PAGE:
A SARO is a document of the Department of Budget and Management or DBM that paves the way for the release of funds.
On Thursday, the DBM says agencies no longer need to secure SAROs to get funds because the 2014 budget acts as the official budget release document.
Deputy Presidential Spokesperson Abigail Valte says the move will fast-track government projects.
She also says it will –quote– “lessen opportunities for corruption because there is less red tape.”
The DBM decision comes as the National Bureau of Investigation looks into a scam involving fake SAROs.
But Bayan Muna Representative Neri Colmenares criticizes the decision, saying it will only benefit Malacañang’s allies.
He adds, “Without SARO, [lawmakers’] access to their pork is difficult to trace especially for legislators allied with Malacañang.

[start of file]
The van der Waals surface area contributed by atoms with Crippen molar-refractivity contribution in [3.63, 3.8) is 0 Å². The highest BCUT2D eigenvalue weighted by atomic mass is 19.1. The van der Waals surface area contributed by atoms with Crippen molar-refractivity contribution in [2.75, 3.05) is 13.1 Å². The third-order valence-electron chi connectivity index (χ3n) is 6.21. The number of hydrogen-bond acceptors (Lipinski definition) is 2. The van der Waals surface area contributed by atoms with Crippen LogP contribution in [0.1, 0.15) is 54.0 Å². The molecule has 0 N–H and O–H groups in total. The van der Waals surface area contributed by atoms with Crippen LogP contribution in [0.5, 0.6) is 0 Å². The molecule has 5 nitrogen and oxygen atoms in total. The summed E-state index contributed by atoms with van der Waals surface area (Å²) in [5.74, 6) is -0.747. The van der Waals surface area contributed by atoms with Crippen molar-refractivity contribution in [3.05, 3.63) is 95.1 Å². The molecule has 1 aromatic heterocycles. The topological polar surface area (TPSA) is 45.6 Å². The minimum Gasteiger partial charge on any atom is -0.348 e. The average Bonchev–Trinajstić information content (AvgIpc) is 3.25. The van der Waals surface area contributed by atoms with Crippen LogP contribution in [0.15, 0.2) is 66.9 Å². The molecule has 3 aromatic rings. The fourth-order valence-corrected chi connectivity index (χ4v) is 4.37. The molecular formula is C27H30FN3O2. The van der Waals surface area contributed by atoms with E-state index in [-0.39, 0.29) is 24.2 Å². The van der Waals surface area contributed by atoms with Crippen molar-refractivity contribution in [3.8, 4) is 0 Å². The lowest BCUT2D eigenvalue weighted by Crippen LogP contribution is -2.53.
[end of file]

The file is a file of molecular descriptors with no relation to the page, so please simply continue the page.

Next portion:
It will also mean a lot of scrambling for congressional insertion in the next budgets.”
But Valte says there will still be safeguards in the use of funds even without the SARO.
Under the new system, Budget Secretary Florencio Abad says lump-sum funds, the President’s Special Purpose Funds, and Budgetary Support to Government Corporations will still require clearance before release.

Nearly a year after a US Navy ship ran aground in Tubbataha Reefs Natural Park, the United States government has yet to pay the fine for the damage to the UNESCO World Heritage Site.
On January 17, 2013, the USS Guardian crashed into the reefs, damaging more than 2,300 square meters.
It remained stuck in the marine sanctuary for 10 weeks until salvage teams removed the ship in March.
The Protected Areas and Wildlife Bureau or PAWB says the US has not yet paid the fine of P58 million or $1.3 million.
In April 2013, environmentalists filed a case before the Supreme Court, demanding compensation and the prosecution of two US Navy officials and the crew of the USS Guardian.